The two nations did agree on a package of trade deals the administration hopes will mean expanded sales for U.S. companies. But Mr. Clinton repeated a threat he first made in January that his administration will initiate cases to impose penalty tariffs on Japanese steel shipments to protect the U.S. industry.
"We will take action if steel imports do not return to their pre-crisis levels on a consistent basis," he said.
Obuchi, making the first official visit to the United States by a Japanese prime minister in 12 years, said his government is tackling the root cause of rising steel imports into the United States -- a financial crisis that has pushed one-third of the world, including Japan, into recession.
"I explained to the president that Japan is swiftly and boldly taking every measure in order to address the difficulties we are facing," Obuchi said at a news conference with Mr. Clinton. He predicted that those efforts will result in a "major turnaround" that will pull Japan out of its worst recession in 50 years.
The two leaders hailed the new package of trade deals designed to reduce Japanese barriers to American exports and address a U.S. trade deficit with Japan that hit $64 billion last year, the second-highest level on record.
The Japanese pledged to eliminate regulatory red tape and other barriers that U.S. companies have long complained about. The series of actions include reducing hookup charges for foreign telephone companies seeking to crack Japan's vast telecommunications market, revising regulations that have prohibited sale of American lumber for building purpose and shortening the approval time for new drugs offered by U.S. pharmaceutical companies.
The deregulation measures represented a follow-up to an initial package of measures announced by the two countries at last year's Group of Seven economic summit in Birmingham, England.
While U.S. trade negotiators had complained that Japan was backsliding on the commitments made a year ago, the administration chose to emphasize the positive with the new trade agreements.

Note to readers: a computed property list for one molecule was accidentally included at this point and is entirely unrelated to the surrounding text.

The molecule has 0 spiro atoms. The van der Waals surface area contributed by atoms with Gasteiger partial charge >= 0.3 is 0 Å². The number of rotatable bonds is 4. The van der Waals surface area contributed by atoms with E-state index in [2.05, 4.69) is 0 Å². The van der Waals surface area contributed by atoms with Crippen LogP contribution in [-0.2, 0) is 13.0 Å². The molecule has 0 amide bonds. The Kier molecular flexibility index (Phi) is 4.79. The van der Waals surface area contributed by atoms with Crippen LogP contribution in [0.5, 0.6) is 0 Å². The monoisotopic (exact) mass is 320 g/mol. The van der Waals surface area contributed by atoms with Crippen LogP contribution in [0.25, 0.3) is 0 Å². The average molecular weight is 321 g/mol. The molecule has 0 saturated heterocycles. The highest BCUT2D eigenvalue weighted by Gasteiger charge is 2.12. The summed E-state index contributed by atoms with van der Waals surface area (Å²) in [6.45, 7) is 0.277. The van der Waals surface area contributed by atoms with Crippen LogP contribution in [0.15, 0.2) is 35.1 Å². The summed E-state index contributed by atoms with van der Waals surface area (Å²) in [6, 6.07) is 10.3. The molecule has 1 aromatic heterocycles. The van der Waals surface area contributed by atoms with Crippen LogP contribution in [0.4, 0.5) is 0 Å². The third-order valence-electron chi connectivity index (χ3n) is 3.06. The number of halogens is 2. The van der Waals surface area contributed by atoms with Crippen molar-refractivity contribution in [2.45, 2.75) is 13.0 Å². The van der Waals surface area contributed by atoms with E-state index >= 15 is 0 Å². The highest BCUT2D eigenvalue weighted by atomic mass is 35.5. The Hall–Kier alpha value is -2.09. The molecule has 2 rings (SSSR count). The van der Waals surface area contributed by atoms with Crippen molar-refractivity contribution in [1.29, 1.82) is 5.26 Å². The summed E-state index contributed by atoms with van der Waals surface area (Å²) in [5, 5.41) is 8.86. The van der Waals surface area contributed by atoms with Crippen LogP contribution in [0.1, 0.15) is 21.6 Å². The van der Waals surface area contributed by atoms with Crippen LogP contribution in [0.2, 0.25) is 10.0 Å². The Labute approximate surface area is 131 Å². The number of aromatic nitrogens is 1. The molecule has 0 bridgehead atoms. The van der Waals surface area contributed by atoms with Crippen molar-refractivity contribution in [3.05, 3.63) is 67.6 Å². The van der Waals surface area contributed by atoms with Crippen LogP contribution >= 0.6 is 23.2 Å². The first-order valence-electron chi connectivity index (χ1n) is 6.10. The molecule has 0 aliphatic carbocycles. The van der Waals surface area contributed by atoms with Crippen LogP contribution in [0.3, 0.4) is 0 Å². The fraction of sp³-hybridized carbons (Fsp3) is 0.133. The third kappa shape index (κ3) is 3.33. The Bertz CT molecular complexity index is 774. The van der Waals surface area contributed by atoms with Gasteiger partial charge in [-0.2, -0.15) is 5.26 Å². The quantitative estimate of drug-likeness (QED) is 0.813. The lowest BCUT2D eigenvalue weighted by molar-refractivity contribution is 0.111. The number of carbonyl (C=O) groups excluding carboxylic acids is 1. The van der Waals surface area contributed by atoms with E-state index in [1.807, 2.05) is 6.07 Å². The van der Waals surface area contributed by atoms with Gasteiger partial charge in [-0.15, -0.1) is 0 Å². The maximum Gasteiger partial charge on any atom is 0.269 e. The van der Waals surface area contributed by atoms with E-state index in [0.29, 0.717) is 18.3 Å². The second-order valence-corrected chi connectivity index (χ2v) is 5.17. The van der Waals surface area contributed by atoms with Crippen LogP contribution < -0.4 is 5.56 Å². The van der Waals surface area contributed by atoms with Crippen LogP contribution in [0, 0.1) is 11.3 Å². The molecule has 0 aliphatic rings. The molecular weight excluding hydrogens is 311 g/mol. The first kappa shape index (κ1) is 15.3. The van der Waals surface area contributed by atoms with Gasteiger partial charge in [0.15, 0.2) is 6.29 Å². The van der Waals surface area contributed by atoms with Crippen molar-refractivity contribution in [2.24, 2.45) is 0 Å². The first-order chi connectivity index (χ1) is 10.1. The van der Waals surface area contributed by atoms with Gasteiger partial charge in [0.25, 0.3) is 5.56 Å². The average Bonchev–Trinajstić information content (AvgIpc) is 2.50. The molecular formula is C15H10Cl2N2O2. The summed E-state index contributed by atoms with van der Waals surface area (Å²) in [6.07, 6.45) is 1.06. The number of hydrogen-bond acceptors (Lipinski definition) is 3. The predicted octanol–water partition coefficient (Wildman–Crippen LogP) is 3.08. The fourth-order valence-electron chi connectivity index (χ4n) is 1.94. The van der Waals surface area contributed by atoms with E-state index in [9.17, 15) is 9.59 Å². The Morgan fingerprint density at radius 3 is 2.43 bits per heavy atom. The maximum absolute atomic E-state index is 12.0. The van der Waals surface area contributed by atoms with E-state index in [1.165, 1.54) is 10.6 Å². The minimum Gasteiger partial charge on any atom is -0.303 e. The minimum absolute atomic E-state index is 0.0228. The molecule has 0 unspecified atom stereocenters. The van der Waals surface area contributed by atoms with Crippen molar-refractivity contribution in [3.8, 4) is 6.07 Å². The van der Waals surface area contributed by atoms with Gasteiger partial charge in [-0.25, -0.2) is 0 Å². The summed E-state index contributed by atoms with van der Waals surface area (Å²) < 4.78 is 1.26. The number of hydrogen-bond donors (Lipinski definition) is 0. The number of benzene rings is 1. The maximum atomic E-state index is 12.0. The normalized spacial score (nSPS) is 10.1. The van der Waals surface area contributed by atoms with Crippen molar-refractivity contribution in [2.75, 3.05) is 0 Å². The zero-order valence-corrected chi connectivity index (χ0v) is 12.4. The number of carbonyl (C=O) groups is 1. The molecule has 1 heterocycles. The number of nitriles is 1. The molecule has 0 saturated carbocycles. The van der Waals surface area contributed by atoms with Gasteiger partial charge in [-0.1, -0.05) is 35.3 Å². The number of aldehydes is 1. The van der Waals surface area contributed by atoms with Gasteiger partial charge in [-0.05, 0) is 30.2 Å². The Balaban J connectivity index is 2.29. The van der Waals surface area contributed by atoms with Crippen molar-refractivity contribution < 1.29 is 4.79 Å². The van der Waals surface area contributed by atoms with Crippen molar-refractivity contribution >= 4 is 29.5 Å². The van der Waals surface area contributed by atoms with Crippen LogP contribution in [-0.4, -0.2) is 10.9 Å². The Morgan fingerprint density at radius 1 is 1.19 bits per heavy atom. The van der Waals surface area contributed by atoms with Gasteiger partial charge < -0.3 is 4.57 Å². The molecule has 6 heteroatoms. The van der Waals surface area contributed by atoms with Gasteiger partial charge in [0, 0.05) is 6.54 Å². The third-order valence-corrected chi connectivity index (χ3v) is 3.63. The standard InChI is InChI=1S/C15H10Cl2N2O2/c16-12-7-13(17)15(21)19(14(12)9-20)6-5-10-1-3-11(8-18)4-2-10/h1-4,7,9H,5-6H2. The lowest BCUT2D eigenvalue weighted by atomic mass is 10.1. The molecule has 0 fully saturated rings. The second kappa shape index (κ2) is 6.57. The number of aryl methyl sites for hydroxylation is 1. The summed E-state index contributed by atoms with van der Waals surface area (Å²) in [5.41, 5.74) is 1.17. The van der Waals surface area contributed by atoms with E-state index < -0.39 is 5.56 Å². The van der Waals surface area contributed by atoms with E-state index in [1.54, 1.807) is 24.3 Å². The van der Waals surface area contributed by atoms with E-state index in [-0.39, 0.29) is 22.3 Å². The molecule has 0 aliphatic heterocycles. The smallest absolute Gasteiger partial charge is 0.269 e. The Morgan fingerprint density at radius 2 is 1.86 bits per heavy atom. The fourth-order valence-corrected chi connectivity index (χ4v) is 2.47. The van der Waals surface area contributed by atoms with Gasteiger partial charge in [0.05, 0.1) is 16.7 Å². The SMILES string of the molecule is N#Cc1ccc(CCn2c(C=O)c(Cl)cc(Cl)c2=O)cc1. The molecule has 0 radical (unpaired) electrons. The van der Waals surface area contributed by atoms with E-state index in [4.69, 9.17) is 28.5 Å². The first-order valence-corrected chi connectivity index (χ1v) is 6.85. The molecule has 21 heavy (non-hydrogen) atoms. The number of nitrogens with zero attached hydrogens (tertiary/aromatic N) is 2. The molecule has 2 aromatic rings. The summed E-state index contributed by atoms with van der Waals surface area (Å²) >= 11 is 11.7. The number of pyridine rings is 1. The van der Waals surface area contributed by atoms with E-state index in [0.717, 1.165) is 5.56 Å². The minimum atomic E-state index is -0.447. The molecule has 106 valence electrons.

In addition to measures benefiting specific industries, the administration struck deals it said would expand opportunities for American businesses to make foreign investments in Japan and would strengthen Japan's antitrust enforcement.
"These are potentially very significant steps which underscore a sea change in attitude" by the Japanese, Undersecretary of State Stuart Eizenstat told reporters.
Deputy U.S. Trade Representative Richard Fisher said that despite the troubles th United States has had in getting concrete results from last year's deregulation package, he was encouraged by signals Obuchi is sending that his government realizes Japan must change in order to end more than seven years of economic stagnation.
In a guest column in The New York Times last week, the prime minister wrote: "We realize that unless we adopt a more flexible economy driven by the market, Japan is doomed to economic and technological decline."
Fisher said he viewed those comments as a strong signal that Obuchi, unlike a string of short-serving prime ministers before him, was serious about making change.
Fisher said the proof will come in Japan's efforts to implement Monday's deregulation efforts and in the government's commitment to addressing the other trade irritants.
He listed those as ensuring that the drop in steel shipments of recent months continues and that greater efforts are made to address U.S. complaints about implementation of other trade deals designed to boost sales of American companies in the Japanese market in the areas of flat glass, automobiles and insurance.
On foreign policy issues, Obuchi praised the U.S. efforts to deal with the Kosovo crisis. He pledged $200 million in financial aid to help affected nations in the region.
Both leaders expressed the desire to continue joint efforts to deal with nuclear and missile threats posed by North Korea.
Mr. Clinton said close cooperation between the United States and Japan does not represent a threat to China. He said the three nations "together could do great things in the Asia-Pacific region" in coming years.
By MARTIN CRUTSINGER